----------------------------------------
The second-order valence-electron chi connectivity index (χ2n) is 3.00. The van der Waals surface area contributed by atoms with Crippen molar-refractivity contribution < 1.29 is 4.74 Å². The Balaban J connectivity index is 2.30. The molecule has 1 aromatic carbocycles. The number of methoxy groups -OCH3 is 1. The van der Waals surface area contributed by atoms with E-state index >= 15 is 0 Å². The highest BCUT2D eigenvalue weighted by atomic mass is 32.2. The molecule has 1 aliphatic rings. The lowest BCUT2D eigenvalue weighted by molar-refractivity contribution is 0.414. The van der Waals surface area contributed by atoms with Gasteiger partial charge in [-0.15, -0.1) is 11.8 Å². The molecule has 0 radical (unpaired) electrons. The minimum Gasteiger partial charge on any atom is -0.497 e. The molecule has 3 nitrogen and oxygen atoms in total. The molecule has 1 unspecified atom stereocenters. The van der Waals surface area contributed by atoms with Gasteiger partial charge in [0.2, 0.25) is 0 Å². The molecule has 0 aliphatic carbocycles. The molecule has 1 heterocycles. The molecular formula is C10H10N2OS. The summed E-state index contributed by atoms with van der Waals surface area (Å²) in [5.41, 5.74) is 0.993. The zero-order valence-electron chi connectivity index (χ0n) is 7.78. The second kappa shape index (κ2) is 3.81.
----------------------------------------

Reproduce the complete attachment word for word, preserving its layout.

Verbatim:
The second-order valence-electron chi connectivity index (χ2n) is 3.00. The van der Waals surface area contributed by atoms with Crippen molar-refractivity contribution < 1.29 is 4.74 Å². The Balaban J connectivity index is 2.30. The molecule has 1 aromatic carbocycles. The number of methoxy groups -OCH3 is 1. The van der Waals surface area contributed by atoms with E-state index >= 15 is 0 Å². The highest BCUT2D eigenvalue weighted by atomic mass is 32.2. The molecule has 1 aliphatic rings. The lowest BCUT2D eigenvalue weighted by molar-refractivity contribution is 0.414. The van der Waals surface area contributed by atoms with Gasteiger partial charge in [-0.15, -0.1) is 11.8 Å². The molecule has 0 radical (unpaired) electrons. The minimum Gasteiger partial charge on any atom is -0.497 e. The molecule has 3 nitrogen and oxygen atoms in total. The molecule has 1 unspecified atom stereocenters. The van der Waals surface area contributed by atoms with Gasteiger partial charge in [0.2, 0.25) is 0 Å². The molecule has 0 aliphatic carbocycles. The molecule has 1 heterocycles. The molecular formula is C10H10N2OS. The summed E-state index contributed by atoms with van der Waals surface area (Å²) in [5.41, 5.74) is 0.993. The zero-order valence-electron chi connectivity index (χ0n) is 7.78. The second kappa shape index (κ2) is 3.81.